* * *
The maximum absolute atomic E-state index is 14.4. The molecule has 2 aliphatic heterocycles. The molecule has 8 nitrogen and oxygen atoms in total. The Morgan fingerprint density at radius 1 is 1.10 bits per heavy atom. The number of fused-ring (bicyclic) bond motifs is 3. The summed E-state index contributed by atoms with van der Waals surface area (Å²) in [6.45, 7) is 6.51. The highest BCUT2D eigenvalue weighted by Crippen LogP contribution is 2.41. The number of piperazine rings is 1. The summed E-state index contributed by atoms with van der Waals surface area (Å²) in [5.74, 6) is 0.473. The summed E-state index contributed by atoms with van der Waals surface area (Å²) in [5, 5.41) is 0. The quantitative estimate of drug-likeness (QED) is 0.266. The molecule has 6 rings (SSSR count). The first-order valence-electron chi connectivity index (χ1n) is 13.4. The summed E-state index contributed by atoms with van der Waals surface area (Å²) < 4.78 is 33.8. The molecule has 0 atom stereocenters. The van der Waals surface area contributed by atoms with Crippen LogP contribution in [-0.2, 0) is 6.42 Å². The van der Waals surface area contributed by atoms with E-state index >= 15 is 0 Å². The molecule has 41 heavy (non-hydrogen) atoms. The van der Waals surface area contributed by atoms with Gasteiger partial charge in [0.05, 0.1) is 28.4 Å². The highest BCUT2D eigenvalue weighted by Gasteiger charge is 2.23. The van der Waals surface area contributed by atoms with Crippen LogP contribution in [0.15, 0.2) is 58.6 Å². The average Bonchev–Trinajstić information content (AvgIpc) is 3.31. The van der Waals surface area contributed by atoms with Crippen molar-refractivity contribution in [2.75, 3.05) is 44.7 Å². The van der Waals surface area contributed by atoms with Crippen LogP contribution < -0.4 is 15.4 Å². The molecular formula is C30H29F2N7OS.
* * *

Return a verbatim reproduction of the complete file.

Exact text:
The maximum absolute atomic E-state index is 14.4. The molecule has 2 aliphatic heterocycles. The molecule has 8 nitrogen and oxygen atoms in total. The Morgan fingerprint density at radius 1 is 1.10 bits per heavy atom. The number of fused-ring (bicyclic) bond motifs is 3. The summed E-state index contributed by atoms with van der Waals surface area (Å²) in [6.45, 7) is 6.51. The highest BCUT2D eigenvalue weighted by Crippen LogP contribution is 2.41. The number of piperazine rings is 1. The summed E-state index contributed by atoms with van der Waals surface area (Å²) in [5.74, 6) is 0.473. The summed E-state index contributed by atoms with van der Waals surface area (Å²) in [5, 5.41) is 0. The quantitative estimate of drug-likeness (QED) is 0.266. The molecule has 6 rings (SSSR count). The first-order valence-electron chi connectivity index (χ1n) is 13.4. The summed E-state index contributed by atoms with van der Waals surface area (Å²) < 4.78 is 33.8. The molecule has 0 atom stereocenters. The van der Waals surface area contributed by atoms with Crippen LogP contribution in [-0.2, 0) is 6.42 Å². The van der Waals surface area contributed by atoms with E-state index >= 15 is 0 Å². The molecule has 41 heavy (non-hydrogen) atoms. The van der Waals surface area contributed by atoms with Gasteiger partial charge in [0.05, 0.1) is 28.4 Å². The highest BCUT2D eigenvalue weighted by Gasteiger charge is 2.23. The van der Waals surface area contributed by atoms with Crippen LogP contribution in [0.15, 0.2) is 58.6 Å². The average Bonchev–Trinajstić information content (AvgIpc) is 3.31. The van der Waals surface area contributed by atoms with Crippen molar-refractivity contribution in [2.75, 3.05) is 44.7 Å². The van der Waals surface area contributed by atoms with Crippen LogP contribution < -0.4 is 15.4 Å². The molecular formula is C30H29F2N7OS.